Dubuque Rig Walleye Fishing

The Dubuque Rig for River Walleyes

River anglers are renowned for developing unique rigs to help them tackle their ever-changing, current-driven environment. Many of these rigs have unique names that refer to their developer, place of origin, or most useful application. One of my favorite rigs for early- and late-season walleye fishing, when the water is generally running high, fast and dirty, is the Dubuque Rig.

The Dubuque Rig is designed for trolling, generally upstream (although downstream is possible when flows are low), and is centered around the venerable 3-way swivel. Attach your main line to one of the swivel eyes. To a second and third eyes, attach mono leaders with two different lengths: a "short" leader that is about a foot in length, and a "long" leader that is 24-30" in length. We will use these mono leaders to connect two baits to the rig. I tie a heavy jig (1/2-3/4 oz) to the long leader, and dress that jig with a bulky soft plastic like a 4" ringworm or a Moxi from B-Fish-N tackle. I lie a light jig (1/16 oz) to the short leader, and dress that jig with a low-profile soft plastic like a shortened ringworm or a small fluke-style bait.
This rig is designed to be presented from a moving boat. Position your boat downstream of your intended fishing area, and start moving upstream at a speed of 0.5-0.8 mph. With the boat moving, lower the rig into the water, allowing the heavier jig to contact the bottom. Present the rig with a series of lifts and drops, releasing enough line to allow the heavy jig to remain in contact with the bottom during the drop. In high-flow areas, you will likely notice that most of your bites occur on the bottom jig, while the top bait, fluttering off the bottom, will be a key producer under low-flow conditions and in cleaner water.

The Dubuque Rig is quite versatile. Common modifications include using a much longer leader for the "upper" bait, and connecting that leader to a long-shank live bait hook dressed with a minnow. In some parts of the walleye belt, a trolling fly will take the place of the bare hook. Another variation is to attach a small floating Rapala crankbait to this elongated leader, allowing the heavy jig and the bottom of the rig to pull this crankbait down to depth. Likewise, some anglers will cast a Dubuque Rig to fish the front faces of wingdams from an anchored or Spot-Locked boat. Day in and day out, however, I use the Dubuque Rig as described above, with two jigs each dressed with a soft plastic, presented from a moving boat.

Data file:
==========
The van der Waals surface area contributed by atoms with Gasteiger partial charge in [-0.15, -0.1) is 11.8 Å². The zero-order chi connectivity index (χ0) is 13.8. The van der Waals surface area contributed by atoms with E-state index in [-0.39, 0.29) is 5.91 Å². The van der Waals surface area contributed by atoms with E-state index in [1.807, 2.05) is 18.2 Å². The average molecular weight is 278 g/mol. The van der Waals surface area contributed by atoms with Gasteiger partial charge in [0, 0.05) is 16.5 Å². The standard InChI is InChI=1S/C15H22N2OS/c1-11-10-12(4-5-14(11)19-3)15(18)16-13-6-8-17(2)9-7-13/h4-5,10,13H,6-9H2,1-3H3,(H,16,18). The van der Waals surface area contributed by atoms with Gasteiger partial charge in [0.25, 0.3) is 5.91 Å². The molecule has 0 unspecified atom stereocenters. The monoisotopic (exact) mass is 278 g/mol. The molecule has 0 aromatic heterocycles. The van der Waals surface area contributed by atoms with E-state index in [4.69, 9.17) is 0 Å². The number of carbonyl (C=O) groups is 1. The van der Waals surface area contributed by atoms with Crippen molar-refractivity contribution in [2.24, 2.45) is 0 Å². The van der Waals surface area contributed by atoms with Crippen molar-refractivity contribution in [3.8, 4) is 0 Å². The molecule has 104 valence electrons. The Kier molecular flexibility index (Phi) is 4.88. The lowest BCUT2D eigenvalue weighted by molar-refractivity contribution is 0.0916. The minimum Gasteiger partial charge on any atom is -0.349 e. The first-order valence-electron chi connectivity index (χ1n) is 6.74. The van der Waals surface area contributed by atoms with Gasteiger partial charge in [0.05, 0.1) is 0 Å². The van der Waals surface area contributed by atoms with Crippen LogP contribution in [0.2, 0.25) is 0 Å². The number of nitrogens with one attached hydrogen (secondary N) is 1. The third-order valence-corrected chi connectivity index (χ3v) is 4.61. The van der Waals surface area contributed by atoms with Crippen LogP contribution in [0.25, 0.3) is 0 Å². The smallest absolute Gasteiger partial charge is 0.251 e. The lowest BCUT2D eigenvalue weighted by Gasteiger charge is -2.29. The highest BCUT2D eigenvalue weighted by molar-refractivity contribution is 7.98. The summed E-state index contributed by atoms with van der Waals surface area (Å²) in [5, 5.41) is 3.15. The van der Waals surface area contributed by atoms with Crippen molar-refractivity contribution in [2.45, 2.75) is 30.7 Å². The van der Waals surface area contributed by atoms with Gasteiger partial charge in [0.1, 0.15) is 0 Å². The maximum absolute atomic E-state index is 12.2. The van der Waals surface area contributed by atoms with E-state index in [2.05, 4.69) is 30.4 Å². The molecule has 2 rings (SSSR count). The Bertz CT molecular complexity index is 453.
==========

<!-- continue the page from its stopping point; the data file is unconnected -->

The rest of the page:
You'll be presenting relatively heavy baits in moving water, and as such, this is no place for a wimpy walleye rod. Two rods are particularly well-suited for presenting the Dubuque Rig. On the spinning side of the family, I like a St. Croix 6'8" MXF rod, which you can find in series ranging from the Eyecon all the way to the Legend Xtreme. I like the same length and action in the Avid X casting series; look for the AXC68MXF to find a rod that can pull double duty for chasing walleyes and summer bass. Spool up with 20 lb test braid, and you're ready to fish.
Where should we present the Dubuque Rig? In the high flows of spring, focus on current seams near the shorelines. These will often be found in 6-10 feet of water, and will be a key location from the pre-spawn through the post-spawn period. When currents subside, or when fishing cold clear water in the late fall and winter, slip out toward the main channel and fish the channel edges, often in 18-25 feet of water. Focus on areas that are obviously holding fish. I rely on my Humminbird CHIRP 2D sonar to help me find fish that are tucked tight to the bottom. The long sonar pulses, coupled with a wide range of transmitted sonar frequencies, provide for excellent target separation and size discrimination. Spending your fishing time in spots where the fish are!

In the high flows and dirty water of spring and fall, the Dubuque Rig is a proven river walleye producer. Tie one on the next time you head upstream!
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